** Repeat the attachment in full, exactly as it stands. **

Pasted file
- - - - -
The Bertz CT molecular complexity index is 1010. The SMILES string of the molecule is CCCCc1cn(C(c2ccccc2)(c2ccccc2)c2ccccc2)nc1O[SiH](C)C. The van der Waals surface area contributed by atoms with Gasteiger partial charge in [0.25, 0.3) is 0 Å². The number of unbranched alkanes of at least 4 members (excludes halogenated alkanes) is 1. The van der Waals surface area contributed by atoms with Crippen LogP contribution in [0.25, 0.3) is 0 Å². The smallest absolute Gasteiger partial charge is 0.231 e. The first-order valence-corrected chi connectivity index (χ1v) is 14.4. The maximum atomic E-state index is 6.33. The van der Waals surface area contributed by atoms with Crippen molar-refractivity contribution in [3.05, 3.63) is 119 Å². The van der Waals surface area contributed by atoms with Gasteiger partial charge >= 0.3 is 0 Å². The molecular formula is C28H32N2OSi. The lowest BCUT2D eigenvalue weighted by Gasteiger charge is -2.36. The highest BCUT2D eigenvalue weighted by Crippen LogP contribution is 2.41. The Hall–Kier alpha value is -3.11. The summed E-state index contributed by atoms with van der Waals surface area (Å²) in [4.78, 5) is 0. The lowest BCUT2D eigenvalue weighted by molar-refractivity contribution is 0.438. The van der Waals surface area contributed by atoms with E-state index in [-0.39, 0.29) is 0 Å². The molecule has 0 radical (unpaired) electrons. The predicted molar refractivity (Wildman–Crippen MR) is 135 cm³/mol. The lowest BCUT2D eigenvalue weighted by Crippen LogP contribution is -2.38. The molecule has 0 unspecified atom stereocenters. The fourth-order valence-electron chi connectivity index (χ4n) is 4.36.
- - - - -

The Bertz CT molecular complexity index is 1010. The SMILES string of the molecule is CCCCc1cn(C(c2ccccc2)(c2ccccc2)c2ccccc2)nc1O[SiH](C)C. The van der Waals surface area contributed by atoms with Gasteiger partial charge in [0.25, 0.3) is 0 Å². The number of unbranched alkanes of at least 4 members (excludes halogenated alkanes) is 1. The van der Waals surface area contributed by atoms with Crippen LogP contribution in [0.25, 0.3) is 0 Å². The smallest absolute Gasteiger partial charge is 0.231 e. The first-order valence-corrected chi connectivity index (χ1v) is 14.4. The maximum atomic E-state index is 6.33. The van der Waals surface area contributed by atoms with Crippen molar-refractivity contribution in [3.05, 3.63) is 119 Å². The van der Waals surface area contributed by atoms with Gasteiger partial charge >= 0.3 is 0 Å². The molecular formula is C28H32N2OSi. The lowest BCUT2D eigenvalue weighted by Gasteiger charge is -2.36. The highest BCUT2D eigenvalue weighted by Crippen LogP contribution is 2.41. The Hall–Kier alpha value is -3.11. The summed E-state index contributed by atoms with van der Waals surface area (Å²) in [4.78, 5) is 0. The lowest BCUT2D eigenvalue weighted by molar-refractivity contribution is 0.438. The van der Waals surface area contributed by atoms with E-state index in [-0.39, 0.29) is 0 Å². The molecule has 0 radical (unpaired) electrons. The predicted molar refractivity (Wildman–Crippen MR) is 135 cm³/mol. The lowest BCUT2D eigenvalue weighted by Crippen LogP contribution is -2.38. The molecule has 0 unspecified atom stereocenters. The fourth-order valence-electron chi connectivity index (χ4n) is 4.36.